The next towns on either side were only a 10 to 20 minute walk from campus, which made exploring small town Italy fun and easy. Crespano del Grappa had a great little market on Sundays and there was a pizza place that stayed open later than our normal place and delivered to campus, which was perfect after long weekends spent travelling! Fietta had one of the best little bakeries and Castelcucco had the best gelateria! Also close by was the beautifully quaint town of Asolo that has a lot of great restaurants and a lot of history, where we went olive picking and olive oil tasting with some of the administrators of CIMBA. I learned so much about olive oil that day and the view from the olive grove was beautiful!

Many students also had the opportunity to volunteer with younger children on campus and in the nearby town of Crespano. I was lucky enough to spend part  of my day with the cutest Italian preschoolers. I tried to teach them “Twinkle, Twinkle Little Star,” which didn’t go over that well.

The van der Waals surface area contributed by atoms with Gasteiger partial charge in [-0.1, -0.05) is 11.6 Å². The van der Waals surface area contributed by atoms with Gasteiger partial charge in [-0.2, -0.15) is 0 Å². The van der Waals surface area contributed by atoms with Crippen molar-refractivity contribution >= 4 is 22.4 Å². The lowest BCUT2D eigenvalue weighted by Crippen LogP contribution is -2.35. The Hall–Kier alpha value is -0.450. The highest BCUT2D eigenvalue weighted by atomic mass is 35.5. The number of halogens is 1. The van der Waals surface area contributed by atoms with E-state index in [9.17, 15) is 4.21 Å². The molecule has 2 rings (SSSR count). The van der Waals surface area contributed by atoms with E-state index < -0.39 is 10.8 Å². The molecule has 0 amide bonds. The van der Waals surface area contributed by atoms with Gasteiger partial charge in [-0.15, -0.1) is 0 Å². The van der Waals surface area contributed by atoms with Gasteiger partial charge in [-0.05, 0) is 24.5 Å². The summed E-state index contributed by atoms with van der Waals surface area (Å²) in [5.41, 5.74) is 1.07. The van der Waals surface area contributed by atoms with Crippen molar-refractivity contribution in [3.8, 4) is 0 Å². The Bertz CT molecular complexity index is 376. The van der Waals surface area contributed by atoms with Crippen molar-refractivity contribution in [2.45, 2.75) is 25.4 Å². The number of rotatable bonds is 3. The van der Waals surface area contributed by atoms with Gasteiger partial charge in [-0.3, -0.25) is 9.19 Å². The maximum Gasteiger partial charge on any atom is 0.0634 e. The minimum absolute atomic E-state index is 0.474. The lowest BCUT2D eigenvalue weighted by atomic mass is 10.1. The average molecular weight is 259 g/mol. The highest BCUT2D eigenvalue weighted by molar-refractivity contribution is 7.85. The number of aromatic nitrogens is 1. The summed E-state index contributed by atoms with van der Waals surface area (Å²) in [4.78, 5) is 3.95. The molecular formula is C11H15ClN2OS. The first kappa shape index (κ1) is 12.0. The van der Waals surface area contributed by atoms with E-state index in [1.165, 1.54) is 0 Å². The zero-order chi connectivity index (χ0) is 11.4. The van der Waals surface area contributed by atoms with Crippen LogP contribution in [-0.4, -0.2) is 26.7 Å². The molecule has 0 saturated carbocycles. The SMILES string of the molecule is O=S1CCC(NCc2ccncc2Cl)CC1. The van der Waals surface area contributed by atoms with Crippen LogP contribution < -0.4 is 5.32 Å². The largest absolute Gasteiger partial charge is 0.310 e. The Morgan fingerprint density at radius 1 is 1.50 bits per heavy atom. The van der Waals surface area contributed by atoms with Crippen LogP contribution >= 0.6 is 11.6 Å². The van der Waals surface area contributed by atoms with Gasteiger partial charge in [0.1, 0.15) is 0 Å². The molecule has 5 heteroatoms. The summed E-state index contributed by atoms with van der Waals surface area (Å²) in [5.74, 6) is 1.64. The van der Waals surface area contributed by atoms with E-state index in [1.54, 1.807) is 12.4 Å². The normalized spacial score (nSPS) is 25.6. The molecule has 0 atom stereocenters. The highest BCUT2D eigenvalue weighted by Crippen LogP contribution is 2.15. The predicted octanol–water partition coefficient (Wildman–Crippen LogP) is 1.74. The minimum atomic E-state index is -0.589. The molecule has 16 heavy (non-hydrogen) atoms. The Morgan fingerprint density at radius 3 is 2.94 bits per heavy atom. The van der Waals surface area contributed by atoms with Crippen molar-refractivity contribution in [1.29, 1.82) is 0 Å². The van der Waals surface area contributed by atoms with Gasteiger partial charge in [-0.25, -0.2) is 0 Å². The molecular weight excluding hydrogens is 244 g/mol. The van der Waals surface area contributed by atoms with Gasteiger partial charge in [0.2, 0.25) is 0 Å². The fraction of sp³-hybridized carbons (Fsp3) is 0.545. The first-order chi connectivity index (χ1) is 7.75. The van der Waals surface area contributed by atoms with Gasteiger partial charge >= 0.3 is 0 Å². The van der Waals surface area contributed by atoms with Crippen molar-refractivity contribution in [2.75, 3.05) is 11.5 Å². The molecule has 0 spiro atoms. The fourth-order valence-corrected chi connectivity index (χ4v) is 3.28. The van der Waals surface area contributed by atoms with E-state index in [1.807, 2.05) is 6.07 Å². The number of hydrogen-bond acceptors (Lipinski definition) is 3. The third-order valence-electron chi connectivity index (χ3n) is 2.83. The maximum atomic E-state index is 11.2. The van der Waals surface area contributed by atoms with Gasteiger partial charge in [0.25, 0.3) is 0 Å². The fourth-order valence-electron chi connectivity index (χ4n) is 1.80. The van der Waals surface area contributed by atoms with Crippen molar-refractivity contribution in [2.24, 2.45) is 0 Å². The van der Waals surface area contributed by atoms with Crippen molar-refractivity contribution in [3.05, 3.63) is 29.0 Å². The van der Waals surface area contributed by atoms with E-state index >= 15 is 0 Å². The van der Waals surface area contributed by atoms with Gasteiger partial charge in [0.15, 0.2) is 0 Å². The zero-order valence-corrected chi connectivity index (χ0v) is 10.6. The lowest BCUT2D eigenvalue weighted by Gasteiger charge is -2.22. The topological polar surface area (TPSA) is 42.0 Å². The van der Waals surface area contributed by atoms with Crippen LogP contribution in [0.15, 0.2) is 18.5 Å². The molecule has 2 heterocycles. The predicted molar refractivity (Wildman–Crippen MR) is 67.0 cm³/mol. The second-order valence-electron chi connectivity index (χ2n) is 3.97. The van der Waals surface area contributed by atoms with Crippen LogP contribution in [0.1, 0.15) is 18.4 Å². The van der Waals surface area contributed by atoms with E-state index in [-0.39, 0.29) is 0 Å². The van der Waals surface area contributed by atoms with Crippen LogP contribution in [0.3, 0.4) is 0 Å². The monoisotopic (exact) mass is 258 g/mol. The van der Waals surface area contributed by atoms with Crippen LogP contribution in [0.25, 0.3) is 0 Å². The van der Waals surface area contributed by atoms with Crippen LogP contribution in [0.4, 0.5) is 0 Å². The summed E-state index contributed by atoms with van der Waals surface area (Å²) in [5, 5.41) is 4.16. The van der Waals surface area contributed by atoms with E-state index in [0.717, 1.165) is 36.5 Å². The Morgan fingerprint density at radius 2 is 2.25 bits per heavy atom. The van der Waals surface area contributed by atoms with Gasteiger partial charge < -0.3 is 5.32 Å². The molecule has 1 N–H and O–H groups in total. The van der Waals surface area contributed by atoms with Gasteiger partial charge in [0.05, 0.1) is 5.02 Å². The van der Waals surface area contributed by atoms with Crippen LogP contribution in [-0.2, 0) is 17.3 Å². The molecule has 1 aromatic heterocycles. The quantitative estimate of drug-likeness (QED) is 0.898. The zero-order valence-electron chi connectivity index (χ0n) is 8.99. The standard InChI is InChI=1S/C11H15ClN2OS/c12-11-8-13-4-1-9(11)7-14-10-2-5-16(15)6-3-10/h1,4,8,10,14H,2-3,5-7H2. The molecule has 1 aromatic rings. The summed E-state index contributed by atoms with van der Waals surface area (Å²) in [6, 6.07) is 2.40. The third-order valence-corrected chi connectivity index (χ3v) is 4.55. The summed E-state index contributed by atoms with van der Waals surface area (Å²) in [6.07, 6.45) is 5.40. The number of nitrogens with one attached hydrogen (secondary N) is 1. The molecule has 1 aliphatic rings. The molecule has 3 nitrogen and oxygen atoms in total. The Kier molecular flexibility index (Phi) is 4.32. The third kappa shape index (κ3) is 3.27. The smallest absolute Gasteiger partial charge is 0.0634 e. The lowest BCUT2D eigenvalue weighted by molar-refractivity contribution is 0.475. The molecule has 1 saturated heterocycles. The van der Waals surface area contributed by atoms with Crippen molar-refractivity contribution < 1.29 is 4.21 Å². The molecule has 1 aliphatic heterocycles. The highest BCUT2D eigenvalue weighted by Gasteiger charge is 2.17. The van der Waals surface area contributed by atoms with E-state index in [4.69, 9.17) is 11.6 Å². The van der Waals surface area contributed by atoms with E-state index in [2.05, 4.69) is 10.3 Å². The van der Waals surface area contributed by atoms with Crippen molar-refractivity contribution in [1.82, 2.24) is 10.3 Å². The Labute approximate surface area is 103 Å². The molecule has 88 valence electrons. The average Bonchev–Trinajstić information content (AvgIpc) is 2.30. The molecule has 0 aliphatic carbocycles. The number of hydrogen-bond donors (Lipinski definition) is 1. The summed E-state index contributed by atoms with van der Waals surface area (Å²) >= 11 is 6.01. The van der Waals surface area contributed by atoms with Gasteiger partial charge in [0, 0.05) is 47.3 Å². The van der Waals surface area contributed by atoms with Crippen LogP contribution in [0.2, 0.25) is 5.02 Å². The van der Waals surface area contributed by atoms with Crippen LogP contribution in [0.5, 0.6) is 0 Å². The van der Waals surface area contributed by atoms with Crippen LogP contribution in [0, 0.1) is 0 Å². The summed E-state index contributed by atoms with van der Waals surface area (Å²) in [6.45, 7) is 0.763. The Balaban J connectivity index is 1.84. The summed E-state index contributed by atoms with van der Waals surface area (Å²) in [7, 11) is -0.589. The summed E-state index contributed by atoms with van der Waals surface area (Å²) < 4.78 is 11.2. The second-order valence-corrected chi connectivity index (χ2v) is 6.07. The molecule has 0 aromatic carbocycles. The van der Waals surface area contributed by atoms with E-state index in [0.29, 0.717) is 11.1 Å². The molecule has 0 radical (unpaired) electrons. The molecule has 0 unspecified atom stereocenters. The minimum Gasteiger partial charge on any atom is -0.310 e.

Being from such a small program in a small town allowed us to grow close to our professors as well. Maria, my international finance professor, took all 40 of her students to the pizza place down the street and bought us all pizza. She’s a saint! Simone, a local and my professor of operations management, led us all on hiking trips up Mt. Grappa, one of his favorite pastimes.

Since Paderno is so small, I think I got a better grasp of the Italian language as well. Because the town is so small, along with the small surrounding towns of Fietta, Crespano, and Bassano, there weren’t many people, except those immediately surrounding the campus, who were able to speak English. The entire surrounding area was inhabited by small-town locals who never learned nor had any need to learn English. I loved going to the Tabacchi (tobacco shop where you can get other small items and food) where I spoke to Diego in Italian and going to the cafe where I practiced my Italian with Alessandra. I also practiced Italian a lot from riding in cabs with Fabio and Flavio, our regular Italian cab drivers, which brings me to my next point.